Original URL path: http://www.developmentgateway.org/expertise/results/ (2016-02-15)
    Open archived version from archive

  • Evaluating Government Monitoring & Evaluation Systems of Aid-Recipient Countries | Development Gateway
    M E Systems for Aid in 23 Developing Countries EPAR rated each M E system for its effectiveness and quality using a set of 93 questions covering institutionalization coordination and harmonization of the system as well as processes for collecting analyzing and using the results data Figure 2 Figure 2 Flow of Information and Resources in National M E Systems Perspectives on National Government M E Systems From the donor perspective the cost of implementing their own systems for monitoring and evaluating the effectiveness of aid programs may exceed the benefits aid could be more efficiently monitored and evaluated if these capacities were shared across donors via a national M E system From the recipient government perspective multiple uncoordinated donor M E systems increase reporting burdens and make it difficult to allocate scarce monitoring resources to building and maintaining national capacity for M E Developing national M E systems paired with harmonization of M E protocols across donors and recipient governments has been proposed as a possible pathway for alleviating these concerns International agreements such as the Paris Declaration and subsequent Accra Agenda commit aid recipients and donors to better align their M E systems A 2011 OECD study however highlighted that only one of 13 Paris Declaration donor aid effectiveness targets for 2010 had been met Donors failure to meet commitments to enhance harmonization with recipient country M E systems makes it less likely that national M E systems will improve and more likely that donors continue to implement their own separate M E systems Research Findings EPAR finds that national M E systems of aid recipient countries vary widely in their levels of development Most governments are increasingly emphasizing the importance of M E and have plans in place for developing their national systems Many countries however continue

    Original URL path: http://www.developmentgateway.org/2015/12/15/evaluating-government-monitoring-evaluation/ (2016-02-15)
    Open archived version from archive

  • Are Government M&E Systems Effectively Institutionalized and Coordinated? | Development Gateway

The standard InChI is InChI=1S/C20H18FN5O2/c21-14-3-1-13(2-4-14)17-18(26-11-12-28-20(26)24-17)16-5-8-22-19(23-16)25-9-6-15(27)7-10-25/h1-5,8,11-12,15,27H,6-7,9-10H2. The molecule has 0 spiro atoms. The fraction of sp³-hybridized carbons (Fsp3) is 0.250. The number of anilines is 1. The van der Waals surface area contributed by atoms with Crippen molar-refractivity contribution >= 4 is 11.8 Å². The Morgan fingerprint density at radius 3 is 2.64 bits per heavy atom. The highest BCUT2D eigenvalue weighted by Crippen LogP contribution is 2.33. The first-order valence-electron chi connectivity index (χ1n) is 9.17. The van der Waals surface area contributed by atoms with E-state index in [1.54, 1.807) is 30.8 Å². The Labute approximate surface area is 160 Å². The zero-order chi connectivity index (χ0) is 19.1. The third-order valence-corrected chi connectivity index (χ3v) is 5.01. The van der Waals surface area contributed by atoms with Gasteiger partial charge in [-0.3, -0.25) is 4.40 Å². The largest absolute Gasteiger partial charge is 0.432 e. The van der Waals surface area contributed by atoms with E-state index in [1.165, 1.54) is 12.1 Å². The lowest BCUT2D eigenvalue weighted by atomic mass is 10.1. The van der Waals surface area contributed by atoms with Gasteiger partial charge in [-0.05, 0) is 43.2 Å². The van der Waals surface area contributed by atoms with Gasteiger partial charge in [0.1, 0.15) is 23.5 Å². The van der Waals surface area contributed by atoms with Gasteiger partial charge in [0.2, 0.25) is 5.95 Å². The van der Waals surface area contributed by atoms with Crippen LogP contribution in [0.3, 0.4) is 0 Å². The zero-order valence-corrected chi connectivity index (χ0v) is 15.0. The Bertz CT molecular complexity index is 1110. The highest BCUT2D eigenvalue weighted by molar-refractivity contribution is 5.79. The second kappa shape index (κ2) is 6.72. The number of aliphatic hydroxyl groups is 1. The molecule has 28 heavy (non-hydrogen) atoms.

M E information as noted in 15 of 42 systems Half of the systems reviewed 21 of 42 describe challenges for increasing internal demand for M E These challenges include limited internal capacity and dedicated resources for responding to increased demand for M E activities as well as difficulty managing the pace and sequencing of M E reforms to overcome internal resistance Three systems also report difficulties in incentivizing M E use due to separate systems for monitoring budgets and outcomes or fears that M E information will jeopardize funding Clarity of Institutional M E Roles As observed by Kusek Rist clear institutional roles and responsibilities not only contribute to a systematic and accountability driven M E system but are necessary for M E activities to be fully implemented EPAR finds that defining and clarifying roles and leadership is a key challenge in many M E systems A review of health sector M E systems in Rwanda and Uganda concludes that this challenge may emerge from overlapping mandates loose coordination of M E activities and unclear boundaries for M E functions In spite of these challenges nearly half of systems reviewed 19 of 42 rate high on the clarity of institutional roles with government plans assigning responsibility for different M E roles to specific offices and evidence to suggest that these responsibilities are being fulfilled On the other hand nine systems have a low rating indicating limited evidence of how M E activities are assigned and implemented Many systems have one ministry or office responsible for M E activities but in some cases the responsibilities are spread across a variety of different offices Several systems including the majority of HIV AIDS M E systems 8 of 14 confer responsibility to a single multi sectoral agency drawing representatives from different offices Of the nine systems with a single multi sectoral agency responsible for M E seven rate high for institutional clarity and two rate medium indicating that this approach may help make M E implementation more effective For the remaining M E systems however there is no clear association between the types of government offices involved and the clarity of institutional roles Harmonization of M E Activities Porter and Goldman 2013 write that aid recipient countries generally have several separate M E systems usually including a general national system as well as specific M E systems for different sectors This setup can create challenges for efficiency and for coordinating and harmonizing M E activities In their 2007 review of results based national development strategies the World Bank suggests many systems are challenged by a lack of clarity or mandate for the office in charge of M E coordination and others face difficulties in coordinating M E activities across multiple sectors and levels of government Some studies also find systems have insufficient capacity for coordinating activities often due to limited funding for staff and relevant skills training EPAR finds that just six M E systems have clearly coordinated and aligned M E